It seems a long time ago now, but in the first lockdown the roads were largely empty and most people were at home.
If you asked them what they noticed, many people would have said to you that there was more birdsong as nature reasserted itself. Of course there wasn’t more birdsong really, it was just that we had more time and less aural interference getting in the way. At a local level all three lockdowns have led to a greater appreciation by Blackpool residents of one specific bird. Let me explain.
The Turnstone is a familiar sight on much of the Fylde coast most of the year. There are good numbers feeding on the southern lip of Morecambe Bay and roosting on or alongside Fleetwood Marine Lake. There are some on rocky shore at Cleveleys that ride out the tide on the new sea defences. Others dine on the see wall at North Shore and shelter on (or during storms inside of) the go kart track by the Cabin Lift. A small posse reside in South Shore and much larger numbers feed on the rocky estuary edge at Lytham where they will often sit on boats moored offshore until their preferred food is available again. In short they are pretty ubiquitous on much Fylde shoreline all winter, and a few non-breeders summer here too.
Their ubiquity has been enhanced by the fact that over the years they have become increasingly tolerant of human beings. They are pretty much unique among the shorebirds of the Fylde coast in this regard, the others will generally scatter if you get too close. Uniquely among their wader congeners they have built up something or a relationship with people, and can be seen hanging round anglers the length of the Prom in the hope of an accidental or more likely deliberate offering of bait.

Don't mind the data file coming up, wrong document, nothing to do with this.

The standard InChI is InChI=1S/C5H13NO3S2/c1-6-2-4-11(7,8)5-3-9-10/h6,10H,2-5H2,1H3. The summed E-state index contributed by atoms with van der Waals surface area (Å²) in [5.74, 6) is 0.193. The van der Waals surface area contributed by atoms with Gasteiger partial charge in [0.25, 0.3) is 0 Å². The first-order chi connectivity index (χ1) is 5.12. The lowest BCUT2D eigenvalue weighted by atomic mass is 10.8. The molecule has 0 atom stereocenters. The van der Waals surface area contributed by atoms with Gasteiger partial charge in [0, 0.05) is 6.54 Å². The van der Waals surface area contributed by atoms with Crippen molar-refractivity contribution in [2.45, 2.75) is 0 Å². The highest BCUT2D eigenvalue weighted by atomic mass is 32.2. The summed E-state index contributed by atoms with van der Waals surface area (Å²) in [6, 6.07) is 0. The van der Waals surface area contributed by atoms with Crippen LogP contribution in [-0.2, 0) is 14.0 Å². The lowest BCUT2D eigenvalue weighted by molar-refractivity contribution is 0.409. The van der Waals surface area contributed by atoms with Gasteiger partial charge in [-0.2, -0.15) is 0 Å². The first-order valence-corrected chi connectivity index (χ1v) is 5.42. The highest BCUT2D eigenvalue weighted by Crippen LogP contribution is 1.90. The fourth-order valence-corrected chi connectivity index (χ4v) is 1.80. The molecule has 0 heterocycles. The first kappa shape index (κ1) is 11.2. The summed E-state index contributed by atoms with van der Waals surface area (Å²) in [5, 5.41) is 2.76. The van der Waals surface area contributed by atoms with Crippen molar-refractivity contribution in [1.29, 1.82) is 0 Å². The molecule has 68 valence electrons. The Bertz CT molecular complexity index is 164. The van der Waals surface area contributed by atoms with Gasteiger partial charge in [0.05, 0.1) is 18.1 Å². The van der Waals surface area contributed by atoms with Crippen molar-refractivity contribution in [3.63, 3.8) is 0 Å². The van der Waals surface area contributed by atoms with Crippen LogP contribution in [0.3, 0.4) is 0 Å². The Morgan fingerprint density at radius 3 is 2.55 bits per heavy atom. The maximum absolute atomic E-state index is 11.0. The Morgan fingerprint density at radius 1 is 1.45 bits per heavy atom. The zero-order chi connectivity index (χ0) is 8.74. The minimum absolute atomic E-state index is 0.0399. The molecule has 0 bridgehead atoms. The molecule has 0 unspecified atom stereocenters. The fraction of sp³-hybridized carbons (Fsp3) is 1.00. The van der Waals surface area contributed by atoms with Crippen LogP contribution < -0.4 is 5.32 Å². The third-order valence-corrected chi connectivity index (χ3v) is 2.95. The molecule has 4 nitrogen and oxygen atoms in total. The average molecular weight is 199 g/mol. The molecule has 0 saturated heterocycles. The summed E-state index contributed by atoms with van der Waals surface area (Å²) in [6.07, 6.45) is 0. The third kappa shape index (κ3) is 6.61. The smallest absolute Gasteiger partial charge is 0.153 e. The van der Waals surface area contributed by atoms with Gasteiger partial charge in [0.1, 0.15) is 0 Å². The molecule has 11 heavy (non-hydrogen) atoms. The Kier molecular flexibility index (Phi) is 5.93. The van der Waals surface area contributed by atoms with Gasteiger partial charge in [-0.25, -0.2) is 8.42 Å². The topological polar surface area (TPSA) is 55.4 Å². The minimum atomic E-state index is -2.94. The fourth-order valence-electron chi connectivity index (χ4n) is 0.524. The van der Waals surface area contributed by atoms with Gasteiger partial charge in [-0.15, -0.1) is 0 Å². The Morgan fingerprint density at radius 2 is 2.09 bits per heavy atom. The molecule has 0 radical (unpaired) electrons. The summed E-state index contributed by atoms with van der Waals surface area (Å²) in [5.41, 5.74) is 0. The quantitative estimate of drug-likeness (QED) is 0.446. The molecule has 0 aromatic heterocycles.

Clearly the Promenade has by definition been a place where people will gather to walk. But in a normal Blackpool year they are walking among many and varied distractions. Lockdown hasn’t been like that, and more people using the seafront have been taking in the natural sights and sounds. As a keen birder I have been approached many times this year for an exchange beginning ‘Stephen would you know what the strange birds I saw on the Prom were’ or similar. And in each and every case the answer has been the same, Arenaria interpres to give it’s Latin name and Ruddy Turnstone to give the fuller English moniker as worldwide other Turnstones are available.
Turnstones are so named because on beaches will small pebbles they will tip them over to see what insects can be found beneath to eat. This habit when seen is quite engaging. Less engaging is that among their exceptionally varied diet they will take carrion when available on the tideline, even in some macabre cases human corpses.
Even though they are here all year round some of the Turnstones that visit us are real globetrotters. It is proved from ringing that birds regularly cross the Atlantic from Canada to spend winter on the beaches of north west England. When I was on holiday in Sal, Cape Verde a couple of years ago there was a leg flagged bird originally caught in America, though it seemed to have given up the transatlantic lifestyle and was residing there permanently.
I have a personal fascination with nature that adapts to humanity. Often we end up getting intolerant of species that tolerate us – rats, feral pigeons and grey squirrels come to mind nationally. In the UK Ring-necked Parakeets are in that category, though as a recent infiltrator this far north they are still generally seen as an exotic treat. Turnstones are probably a bit niche to fit into that problem category, and hopefully residents and visitors will have a new founds appreciation of them from lockdown life.
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